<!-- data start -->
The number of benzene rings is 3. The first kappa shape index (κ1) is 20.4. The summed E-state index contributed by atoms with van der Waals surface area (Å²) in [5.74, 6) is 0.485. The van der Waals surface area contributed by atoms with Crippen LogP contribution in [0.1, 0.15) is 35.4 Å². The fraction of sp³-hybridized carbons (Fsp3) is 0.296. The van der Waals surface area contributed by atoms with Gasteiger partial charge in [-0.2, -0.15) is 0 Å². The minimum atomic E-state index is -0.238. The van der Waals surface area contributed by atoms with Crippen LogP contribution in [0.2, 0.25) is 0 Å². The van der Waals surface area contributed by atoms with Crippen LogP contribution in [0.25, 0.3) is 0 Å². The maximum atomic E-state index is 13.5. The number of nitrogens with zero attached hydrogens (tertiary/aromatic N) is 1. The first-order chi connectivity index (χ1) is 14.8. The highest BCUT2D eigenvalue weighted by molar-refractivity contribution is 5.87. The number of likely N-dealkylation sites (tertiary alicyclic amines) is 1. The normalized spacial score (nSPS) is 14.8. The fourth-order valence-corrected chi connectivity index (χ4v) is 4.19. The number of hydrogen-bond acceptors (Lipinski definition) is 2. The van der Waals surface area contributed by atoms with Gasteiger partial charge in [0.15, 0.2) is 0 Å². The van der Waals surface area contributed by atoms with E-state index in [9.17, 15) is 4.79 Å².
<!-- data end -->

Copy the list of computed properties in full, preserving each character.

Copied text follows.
The number of benzene rings is 3. The first kappa shape index (κ1) is 20.4. The summed E-state index contributed by atoms with van der Waals surface area (Å²) in [5.74, 6) is 0.485. The van der Waals surface area contributed by atoms with Crippen LogP contribution in [0.1, 0.15) is 35.4 Å². The fraction of sp³-hybridized carbons (Fsp3) is 0.296. The van der Waals surface area contributed by atoms with Gasteiger partial charge in [-0.2, -0.15) is 0 Å². The minimum atomic E-state index is -0.238. The van der Waals surface area contributed by atoms with Crippen LogP contribution in [0.2, 0.25) is 0 Å². The van der Waals surface area contributed by atoms with Crippen LogP contribution in [0.25, 0.3) is 0 Å². The maximum atomic E-state index is 13.5. The number of nitrogens with zero attached hydrogens (tertiary/aromatic N) is 1. The first-order chi connectivity index (χ1) is 14.8. The highest BCUT2D eigenvalue weighted by molar-refractivity contribution is 5.87. The number of likely N-dealkylation sites (tertiary alicyclic amines) is 1. The normalized spacial score (nSPS) is 14.8. The fourth-order valence-corrected chi connectivity index (χ4v) is 4.19. The number of hydrogen-bond acceptors (Lipinski definition) is 2. The van der Waals surface area contributed by atoms with Gasteiger partial charge in [0.15, 0.2) is 0 Å². The van der Waals surface area contributed by atoms with E-state index in [9.17, 15) is 4.79 Å².